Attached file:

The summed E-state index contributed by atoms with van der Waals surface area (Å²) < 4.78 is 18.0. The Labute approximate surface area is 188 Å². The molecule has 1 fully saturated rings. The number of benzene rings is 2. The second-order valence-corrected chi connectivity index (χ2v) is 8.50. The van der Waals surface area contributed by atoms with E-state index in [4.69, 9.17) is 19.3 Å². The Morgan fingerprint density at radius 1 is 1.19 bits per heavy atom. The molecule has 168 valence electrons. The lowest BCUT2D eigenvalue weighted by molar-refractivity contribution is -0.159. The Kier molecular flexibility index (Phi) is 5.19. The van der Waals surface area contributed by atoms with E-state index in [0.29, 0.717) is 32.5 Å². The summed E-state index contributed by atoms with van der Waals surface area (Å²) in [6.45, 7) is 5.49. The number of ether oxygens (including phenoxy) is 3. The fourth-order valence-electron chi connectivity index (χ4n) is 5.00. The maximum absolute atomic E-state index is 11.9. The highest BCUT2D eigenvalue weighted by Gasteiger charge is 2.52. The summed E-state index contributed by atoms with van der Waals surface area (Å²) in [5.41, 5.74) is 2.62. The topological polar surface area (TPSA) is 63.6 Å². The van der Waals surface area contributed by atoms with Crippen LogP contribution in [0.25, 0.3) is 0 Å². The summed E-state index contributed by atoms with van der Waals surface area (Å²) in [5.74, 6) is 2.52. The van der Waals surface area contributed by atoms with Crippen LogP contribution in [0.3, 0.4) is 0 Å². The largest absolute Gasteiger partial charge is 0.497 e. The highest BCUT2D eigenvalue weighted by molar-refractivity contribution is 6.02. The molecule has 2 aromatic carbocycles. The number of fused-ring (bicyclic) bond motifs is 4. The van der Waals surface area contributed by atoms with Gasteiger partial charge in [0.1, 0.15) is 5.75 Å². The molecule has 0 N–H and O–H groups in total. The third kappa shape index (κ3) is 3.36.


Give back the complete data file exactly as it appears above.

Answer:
The summed E-state index contributed by atoms with van der Waals surface area (Å²) < 4.78 is 18.0. The Labute approximate surface area is 188 Å². The molecule has 1 fully saturated rings. The number of benzene rings is 2. The second-order valence-corrected chi connectivity index (χ2v) is 8.50. The van der Waals surface area contributed by atoms with E-state index in [4.69, 9.17) is 19.3 Å². The Morgan fingerprint density at radius 1 is 1.19 bits per heavy atom. The molecule has 168 valence electrons. The lowest BCUT2D eigenvalue weighted by molar-refractivity contribution is -0.159. The Kier molecular flexibility index (Phi) is 5.19. The van der Waals surface area contributed by atoms with E-state index in [0.29, 0.717) is 32.5 Å². The summed E-state index contributed by atoms with van der Waals surface area (Å²) in [6.45, 7) is 5.49. The number of ether oxygens (including phenoxy) is 3. The fourth-order valence-electron chi connectivity index (χ4n) is 5.00. The maximum absolute atomic E-state index is 11.9. The highest BCUT2D eigenvalue weighted by Gasteiger charge is 2.52. The summed E-state index contributed by atoms with van der Waals surface area (Å²) in [5.41, 5.74) is 2.62. The topological polar surface area (TPSA) is 63.6 Å². The van der Waals surface area contributed by atoms with Crippen LogP contribution in [0.25, 0.3) is 0 Å². The summed E-state index contributed by atoms with van der Waals surface area (Å²) in [5.74, 6) is 2.52. The van der Waals surface area contributed by atoms with Crippen LogP contribution in [0.3, 0.4) is 0 Å². The largest absolute Gasteiger partial charge is 0.497 e. The highest BCUT2D eigenvalue weighted by molar-refractivity contribution is 6.02. The molecule has 2 aromatic carbocycles. The number of fused-ring (bicyclic) bond motifs is 4. The van der Waals surface area contributed by atoms with Gasteiger partial charge in [0.1, 0.15) is 5.75 Å². The molecule has 0 N–H and O–H groups in total. The third kappa shape index (κ3) is 3.36.